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cape she had.

And Rhoda never knew what an es- “A girl that used to live over at the

poor-house when I did.

She was

bound out to the Widow Whitmarsh, “I do wish there was something for the spring that I went to live with Mrs. me to do,” said Rhoda ; “I never was Amos Kemp. Jinny used to have sick used to lying abed doing nothing. It spells, and Mrs. Whitmarsh wanted to most tuckers me out."

send her back to the poor-house, but “Cannot you read, Rhoda ?” I asked. folks said she could n't, because she'd

“Yes, I can read some. I can't read had her bound. She and Mrs. Kemp words, but I can tell some of the let- was neighbors ; and after Jinny got so ters."

as to need somebody with her nights, “Have you never gone to school ?” Mrs. Kemp used to let me go and sleep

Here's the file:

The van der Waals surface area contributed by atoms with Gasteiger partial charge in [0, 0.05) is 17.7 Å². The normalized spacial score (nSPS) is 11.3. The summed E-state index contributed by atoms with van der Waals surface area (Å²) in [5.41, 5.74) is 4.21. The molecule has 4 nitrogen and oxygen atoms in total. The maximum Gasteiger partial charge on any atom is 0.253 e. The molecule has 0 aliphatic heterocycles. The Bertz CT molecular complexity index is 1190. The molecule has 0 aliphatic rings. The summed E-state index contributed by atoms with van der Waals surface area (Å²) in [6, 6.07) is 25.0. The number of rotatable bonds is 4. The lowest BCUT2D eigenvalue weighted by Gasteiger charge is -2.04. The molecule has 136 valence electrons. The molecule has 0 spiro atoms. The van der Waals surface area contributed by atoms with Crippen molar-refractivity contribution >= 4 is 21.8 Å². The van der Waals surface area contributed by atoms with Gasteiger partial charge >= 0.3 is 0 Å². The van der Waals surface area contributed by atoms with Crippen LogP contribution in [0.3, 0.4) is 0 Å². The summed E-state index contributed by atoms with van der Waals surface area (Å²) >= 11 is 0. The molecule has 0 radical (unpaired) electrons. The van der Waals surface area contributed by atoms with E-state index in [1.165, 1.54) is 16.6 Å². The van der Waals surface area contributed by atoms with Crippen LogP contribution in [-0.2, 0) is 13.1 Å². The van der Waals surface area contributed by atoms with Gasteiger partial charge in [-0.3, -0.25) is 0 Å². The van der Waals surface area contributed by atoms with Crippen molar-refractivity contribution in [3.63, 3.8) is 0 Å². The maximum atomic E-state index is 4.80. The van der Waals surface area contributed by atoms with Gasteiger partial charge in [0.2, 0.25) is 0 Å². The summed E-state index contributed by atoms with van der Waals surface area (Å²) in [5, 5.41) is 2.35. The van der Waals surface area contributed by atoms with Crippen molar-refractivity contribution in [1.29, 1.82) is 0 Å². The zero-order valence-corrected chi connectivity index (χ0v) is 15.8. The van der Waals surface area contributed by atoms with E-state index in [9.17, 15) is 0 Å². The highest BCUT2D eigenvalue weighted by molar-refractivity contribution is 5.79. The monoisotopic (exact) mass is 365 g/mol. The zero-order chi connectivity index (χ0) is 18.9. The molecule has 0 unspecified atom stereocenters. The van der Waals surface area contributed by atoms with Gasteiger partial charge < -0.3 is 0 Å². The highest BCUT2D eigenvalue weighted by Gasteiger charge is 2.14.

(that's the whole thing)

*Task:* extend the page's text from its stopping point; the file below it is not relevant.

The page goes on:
“No; I always had to work. Poor with her, and then she could wake me folks have got to work, you know." up if she wanted anything. I wanted

“Yes, but that need not prevent your to go, and Jinny wanted to have me learning to read. I can teach you my- come; she used to say it did her lots self; I will, if you like.”

of good. Sometimes we'd pretend we "I guess your aunt won't calculate to was rich, and was in a great big room get me to work for her, and then have with curtains to the windows. We me spend my time learning to read. did n't have any candle burning, - Mrs. First you know, she 'll send me off.” Whitmarsh said there wa’n't no need

“She will like it perfectly well. of one, and more there wa’n't. One Grandmother is in authority here now; night we said we'd take a ride toI will go and ask her.” This I knew morrow or next day. We pretended would seem to her decisive.

we'd got a father, and he was real rich, “What did she say?” said Rhoda, and had got a horse and wagon. Jinny rather eagerly, when I returned. said we'd go to the store and buy us a “She says yes, by all means; and